Kadua cookiana

Critically Imperiled (NatureServe)[1]
Scientific classification
Kingdom: Plantae
Clade: Tracheophytes
Clade: Angiosperms
Clade: Eudicots
Clade: Asterids
Order: Gentianales
Family: Rubiaceae
Genus: Kadua
K. cookiana
Binomial name
Kadua cookiana

Hedyotis cookiana

Kadua cookiana (formerly Hedyotis cookiana) is a rare species of flowering plant in the coffee family known by the common names 'awiwi and Cook's bluet. It is endemic to Hawaii, where it is known only from Kauai, having been extirpated from Molokai and Hawaii.[2] It is a federally listed endangered species of the United States.

Today there are two populations of the plant in the Hanakoa and Waiahuakua Valleys on the Nā Pali Coast of Kauai, with a total global population of no more than 122 individuals.[2] The plant grows next to flowing water, particularly waterfalls, where it grows from cracks in basalt walls next to the falling water. Other plants in the habitat include ahinahina (Artemisia australis), kookoolau (Bidens forbesii, akoko (Chamaesyce celastroides var. hanapepensis), kikawaio (Christella cyatheoides), 'uiwi (Kadua elatior), and uki (Machaerina angustifolia).[2]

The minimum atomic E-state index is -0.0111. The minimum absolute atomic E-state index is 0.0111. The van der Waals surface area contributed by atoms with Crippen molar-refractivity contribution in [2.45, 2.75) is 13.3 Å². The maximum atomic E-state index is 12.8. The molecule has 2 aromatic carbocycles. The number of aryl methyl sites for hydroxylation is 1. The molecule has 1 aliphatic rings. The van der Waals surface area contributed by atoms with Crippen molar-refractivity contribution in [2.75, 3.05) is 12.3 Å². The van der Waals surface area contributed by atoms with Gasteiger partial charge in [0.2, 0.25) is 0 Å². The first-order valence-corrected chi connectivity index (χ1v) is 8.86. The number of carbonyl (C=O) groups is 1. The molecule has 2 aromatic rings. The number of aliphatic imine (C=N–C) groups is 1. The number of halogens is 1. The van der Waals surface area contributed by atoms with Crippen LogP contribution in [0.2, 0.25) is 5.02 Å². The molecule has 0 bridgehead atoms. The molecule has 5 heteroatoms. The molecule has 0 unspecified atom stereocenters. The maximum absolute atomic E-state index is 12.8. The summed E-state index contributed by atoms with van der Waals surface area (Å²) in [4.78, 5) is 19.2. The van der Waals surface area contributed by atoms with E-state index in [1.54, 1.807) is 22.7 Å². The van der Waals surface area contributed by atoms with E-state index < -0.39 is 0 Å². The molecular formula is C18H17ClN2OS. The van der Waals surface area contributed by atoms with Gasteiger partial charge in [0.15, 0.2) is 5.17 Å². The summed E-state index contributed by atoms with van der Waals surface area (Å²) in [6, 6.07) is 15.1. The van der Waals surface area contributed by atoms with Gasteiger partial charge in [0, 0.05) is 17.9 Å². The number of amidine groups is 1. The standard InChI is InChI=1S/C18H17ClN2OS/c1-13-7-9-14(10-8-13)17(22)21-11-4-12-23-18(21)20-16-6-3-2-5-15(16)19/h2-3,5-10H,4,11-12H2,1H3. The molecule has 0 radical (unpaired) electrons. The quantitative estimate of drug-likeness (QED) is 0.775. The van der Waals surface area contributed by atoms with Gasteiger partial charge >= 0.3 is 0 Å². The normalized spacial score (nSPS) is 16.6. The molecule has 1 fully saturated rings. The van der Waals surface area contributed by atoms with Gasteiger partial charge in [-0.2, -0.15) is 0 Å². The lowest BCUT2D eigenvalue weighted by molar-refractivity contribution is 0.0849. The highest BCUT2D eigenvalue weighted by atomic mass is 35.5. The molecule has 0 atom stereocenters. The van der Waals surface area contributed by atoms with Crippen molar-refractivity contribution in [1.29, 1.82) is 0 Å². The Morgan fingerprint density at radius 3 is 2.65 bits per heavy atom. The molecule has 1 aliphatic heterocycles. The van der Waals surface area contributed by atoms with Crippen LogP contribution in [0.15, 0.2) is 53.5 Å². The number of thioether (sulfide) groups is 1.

This is a small shrub with many short branches up to 20 centimeters long and lined with narrow leaves. It bears white flowers.[1] It is gynodioecious, with an individual plant bearing either bisexual or all female flowers.[2]

Threats to this rare species include habitat damage and destruction by feral pigs and introduced plant species. Plants may be lost in floods, hurricanes, and landslides.[2]


  1. ^ a b Kadua cookiana. The Nature Conservancy.
  2. ^ a b c d e USFWS. Kadua cookiana Five-year Review. August 2010.

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